For legacy brands, staying relevant is of the utmost importance. But while it’s one thing to want to tap into the culture at large, it’s another thing entirely when that impulse becomes an effort to capitalize upon something that really, really, shouldn’t be used to sell soda.
If you haven’t seen it by now, Pepsi yesterday dropped its latest ad, the first with new company spokesperson Kendall Jenner. About 24 hours later, it pulled it
In the commercial, Jenner discards a blond wig and leaves a photoshoot to join a protest happening outside. She walks with protesters holding signs with peace signs and hearts that say things such as “join the conversation.”
In the background, Bob Marley's grandson Skip sings, “We are the movement, this generation,” as Jenner hands a police officer a can of Pepsi and returns to a crowd of cheering fellow protesters as “live bolder, live louder, live for now” and the Pepsi logo flash on screen.
Almost instantly, social media was flooded with criticism, calling the ad disrespectful and tone deaf, a tasteless co-opting of a protest movement born out of pain, anger and injustice. Not helping matters was the fact that the ad was released on the 49th anniversary of the assassination of civil rights icon Martin Luther King Jr.
Imagine putting your life on the line like this to fight for justice only to have it parodied by a soda company and a Kardashian pic.twitter.com/g55s09owVf— jamilah (@JamilahLemieux) April 4, 2017
J. Edgar Hoover takes aim from the grassy knoll. The motorcade approaches. He fires. JFK raises a #Pepsi to his lips, blocks the bullet.— Patton Oswalt (@pattonoswalt) April 5, 2017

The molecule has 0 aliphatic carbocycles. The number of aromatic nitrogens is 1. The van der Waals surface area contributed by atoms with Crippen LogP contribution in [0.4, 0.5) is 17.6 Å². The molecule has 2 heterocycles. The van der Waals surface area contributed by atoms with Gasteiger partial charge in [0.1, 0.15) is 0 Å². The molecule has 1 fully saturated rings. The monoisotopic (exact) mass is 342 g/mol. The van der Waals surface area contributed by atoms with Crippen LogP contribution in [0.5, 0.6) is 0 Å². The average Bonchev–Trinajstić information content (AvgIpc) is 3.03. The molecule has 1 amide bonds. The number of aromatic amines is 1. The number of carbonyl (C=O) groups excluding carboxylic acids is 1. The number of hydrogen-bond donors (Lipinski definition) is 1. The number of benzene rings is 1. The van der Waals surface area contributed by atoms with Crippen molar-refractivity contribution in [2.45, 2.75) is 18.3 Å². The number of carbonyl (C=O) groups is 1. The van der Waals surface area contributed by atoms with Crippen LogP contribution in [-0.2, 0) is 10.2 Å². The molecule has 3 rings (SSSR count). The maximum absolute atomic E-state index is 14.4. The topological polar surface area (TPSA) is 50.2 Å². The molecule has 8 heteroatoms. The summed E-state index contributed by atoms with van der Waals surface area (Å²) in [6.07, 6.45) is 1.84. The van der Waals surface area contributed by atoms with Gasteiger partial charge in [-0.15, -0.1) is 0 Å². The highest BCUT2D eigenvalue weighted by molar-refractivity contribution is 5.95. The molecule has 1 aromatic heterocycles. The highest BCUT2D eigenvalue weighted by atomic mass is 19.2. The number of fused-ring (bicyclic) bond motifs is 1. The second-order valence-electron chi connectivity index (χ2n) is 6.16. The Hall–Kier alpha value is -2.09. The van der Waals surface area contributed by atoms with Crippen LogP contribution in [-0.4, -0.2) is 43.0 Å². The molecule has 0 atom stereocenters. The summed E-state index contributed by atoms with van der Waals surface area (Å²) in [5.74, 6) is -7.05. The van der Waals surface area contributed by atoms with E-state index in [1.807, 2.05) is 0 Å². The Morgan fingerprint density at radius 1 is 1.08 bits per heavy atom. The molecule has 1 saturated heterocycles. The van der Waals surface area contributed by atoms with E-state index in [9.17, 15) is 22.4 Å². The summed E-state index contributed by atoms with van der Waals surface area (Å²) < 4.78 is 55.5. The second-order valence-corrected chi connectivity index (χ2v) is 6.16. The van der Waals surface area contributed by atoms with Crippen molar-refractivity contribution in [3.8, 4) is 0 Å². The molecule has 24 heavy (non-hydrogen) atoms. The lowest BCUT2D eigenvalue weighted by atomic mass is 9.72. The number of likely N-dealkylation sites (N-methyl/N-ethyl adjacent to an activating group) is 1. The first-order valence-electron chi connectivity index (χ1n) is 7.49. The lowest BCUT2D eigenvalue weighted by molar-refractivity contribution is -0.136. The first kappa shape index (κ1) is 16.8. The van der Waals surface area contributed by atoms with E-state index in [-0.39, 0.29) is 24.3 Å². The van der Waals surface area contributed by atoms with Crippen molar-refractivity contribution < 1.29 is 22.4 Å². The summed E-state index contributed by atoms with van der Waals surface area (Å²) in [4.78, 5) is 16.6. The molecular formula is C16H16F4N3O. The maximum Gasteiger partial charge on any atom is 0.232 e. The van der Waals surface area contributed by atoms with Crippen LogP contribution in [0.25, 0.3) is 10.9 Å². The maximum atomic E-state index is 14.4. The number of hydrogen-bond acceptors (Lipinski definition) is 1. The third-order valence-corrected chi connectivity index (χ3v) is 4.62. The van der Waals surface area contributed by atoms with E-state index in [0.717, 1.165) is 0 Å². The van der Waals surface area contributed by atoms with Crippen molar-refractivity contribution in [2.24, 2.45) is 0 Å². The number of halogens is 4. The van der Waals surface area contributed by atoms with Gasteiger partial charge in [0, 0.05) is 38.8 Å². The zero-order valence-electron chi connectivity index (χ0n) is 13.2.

The cop's face at the end. ? "You know, this thin white woman makes a good point. Pepsi MIGHT BE better than state violence!" pic.twitter.com/kaPiAvmyQQ— Olivia A. Cole (@RantingOwl) April 4, 2017
"No Justice, No Pepsi" pic.twitter.com/VK6QtksgRg— Ziwe (@ziwe) April 5, 2017
the worst thing about that Pepsi ad, beyond the blatant disrespect and disregard, is the amount of people who greenlit that advertisement.— nasri (@nasrissist) April 4, 2017
The company initially put out a statement defending the ad: “This is a global ad that reflects people from different walks of life coming together in a spirit of harmony, and we think that’s an important message to convey."
But shortly after the ad was removed, Pepsi issued an apology. "Pepsi was trying to project a global message of unity, peace and understanding. Clearly we missed the mark, and we apologize. We did not intend to make light of any serious issue. We are removing the content and halting any further rollout. We also apologize for putting Kendall Jenner in this position."
That may be the case, but the message Pepsi tried to put out into the world and what viewers saw was very different. It’s a lesson to all brands that you can’t make your decisions in a vacuum. Any business, especially global brands such as Pepsi, should always seek outside opinions before releasing any major marketing pushes.